The Aston Martin RapidE will enter production in 2019 as the brand’s first fully electric car. The British automaker first previewed its all-electric model less than two years ago with a concept, and the production model will be based on the Aston Martin Rapide AMR. The all-electric model will be limited to 155 units and Williams Advanced Engineering has been confirmed to be the lead engineering partner on the car.
The Acura TLX GT has set a new course record up the demanding Broadmoor Pikes Peak International Hill Climb. Acura and its TLX GT racecar took first place in Open Class and Exhibition Class and third place in Time Attack 1 Class. The Acura TLX GT, driven by longtime Acura driver Peter Cunningham, set a new Open Class record with a time of 9:33.797, finishing second overall and earning the Cunningham “Rookie of the Year” honors.
The 488-based successor to the hardcore Ferrari 458 Speciale has been spotted testing at the Nurburgring ahead of its likely debut early next year. The supercar, which is expected to be called the 488 GTO, will essentially be a track-focused version of the 488 GTB. Although the video claims the prototype is a hybrid with an F1-style KERS system, Autocar magazine reports Ferrari’s KERS system will likely remain exclusive to its V12 cars.
Muck Rack makes it simple to find people, tweets, or articles that mention any name, keyword, company, hashtag etc. We've compiled this guide to help you make the most of your search.
Selecting a term
Start searching tweets, articles from media outlets, articles mentioned in tweets, journalists'
names, titles and bios with some suggested searches:
Companies or Topics (e.g. iPhone, Microsoft)
Phrases (e.g. "cloud computing") — use quotes to keep the terms together
Twitter handles (e.g. @username) — returns those who have mentioned or replied to
Names (e.g. "David Pogue")
Hashtags (e.g. #sxsw, #london2012)
Bio details (e.g. vegan, Olympics, father)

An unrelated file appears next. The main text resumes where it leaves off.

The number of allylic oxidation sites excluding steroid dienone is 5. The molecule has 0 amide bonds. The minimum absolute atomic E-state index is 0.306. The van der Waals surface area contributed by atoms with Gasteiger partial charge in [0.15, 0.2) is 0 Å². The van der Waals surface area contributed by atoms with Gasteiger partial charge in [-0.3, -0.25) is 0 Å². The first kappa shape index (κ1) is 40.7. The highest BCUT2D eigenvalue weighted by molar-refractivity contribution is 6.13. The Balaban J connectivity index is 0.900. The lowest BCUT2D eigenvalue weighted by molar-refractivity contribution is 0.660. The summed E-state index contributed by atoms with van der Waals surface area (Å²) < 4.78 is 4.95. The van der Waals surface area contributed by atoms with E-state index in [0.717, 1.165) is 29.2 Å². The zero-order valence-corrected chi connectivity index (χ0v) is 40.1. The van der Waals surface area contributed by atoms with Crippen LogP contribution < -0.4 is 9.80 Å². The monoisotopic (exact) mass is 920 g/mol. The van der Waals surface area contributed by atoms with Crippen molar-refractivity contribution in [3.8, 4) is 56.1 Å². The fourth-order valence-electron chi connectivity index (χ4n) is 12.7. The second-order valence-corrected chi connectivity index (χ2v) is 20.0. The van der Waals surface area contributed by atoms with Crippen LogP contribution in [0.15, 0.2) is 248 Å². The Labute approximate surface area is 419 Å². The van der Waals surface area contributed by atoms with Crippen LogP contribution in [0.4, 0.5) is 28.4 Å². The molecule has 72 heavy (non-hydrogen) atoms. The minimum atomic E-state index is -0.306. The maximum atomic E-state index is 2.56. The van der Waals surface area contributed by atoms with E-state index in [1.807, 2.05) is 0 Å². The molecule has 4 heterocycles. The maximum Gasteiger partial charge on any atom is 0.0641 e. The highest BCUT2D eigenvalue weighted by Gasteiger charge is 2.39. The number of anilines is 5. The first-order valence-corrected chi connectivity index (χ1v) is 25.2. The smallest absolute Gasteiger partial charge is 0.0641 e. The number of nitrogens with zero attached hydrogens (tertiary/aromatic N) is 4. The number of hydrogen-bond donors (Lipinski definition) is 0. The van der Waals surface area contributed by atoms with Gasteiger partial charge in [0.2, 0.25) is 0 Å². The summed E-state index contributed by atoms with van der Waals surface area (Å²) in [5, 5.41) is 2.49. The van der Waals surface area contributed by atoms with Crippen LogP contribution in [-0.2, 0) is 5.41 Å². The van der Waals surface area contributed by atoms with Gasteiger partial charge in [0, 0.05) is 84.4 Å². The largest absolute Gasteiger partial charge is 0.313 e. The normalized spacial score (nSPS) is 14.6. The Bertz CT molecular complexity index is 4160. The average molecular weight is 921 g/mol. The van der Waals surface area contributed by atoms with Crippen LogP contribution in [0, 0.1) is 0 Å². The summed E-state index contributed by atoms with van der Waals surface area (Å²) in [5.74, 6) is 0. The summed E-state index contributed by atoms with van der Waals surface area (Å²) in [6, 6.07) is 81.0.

Muck Rack's Advanced Search allows for many boolean operators.
Find results that mention multiple specified terms, use AND or
+. For example, ensure each result contains both Elon Musk and Mark Zuckerberg by
searching Obama AND Romney or Obama + Romney.
Use the operators OR or , to broaden your search when you'd like either of
multiple terms to appear in results. (This is the default behavior of our search when no operators
are used.) For example, search for democrat OR republican to find results that refer to
Democrats and/or Republicans.
Use NOT or - to subtract results from your search. For
example, searching Disney will yield results about the Walt Disney Company as well as Walt Disney
World Resort. To exclude mentions of Disney World, search for Disney -World or Disney
When using one of these operators with a phrase, enclose it in quotation marks. For example, you can
find results about smartphones excluding Apple's iPhone 4S by searching smartphone -"iPhone
Exact case matching or punctuation
If you're searching for a brand name or keyword that relies on specific punctuation marks or capitalization, you can
find results that match your exact query by adding matchcase: before the keyword you're searching for, like matchcase:E*TRADE .
Use parentheses to separate multiple
boolean phrases. For example, to find journalists talking about having fun in Disney World or
Disneyland, search for ("disney world" OR disneyland) AND fun.
An asterisk can be used to search for any variation of a root word truncated by the asterisk. For example, searching for admin* will return results for administrator, administration, administer, administered, etc.
A near operator is an AND operator where you can control the distance between the words. You can vary the distance the near operation uses by adding a forward slash and number (between 0-99) such as strawberries NEAR/10 "whipped cream", which means the strawberries must exist within 10 words of "whipped cream".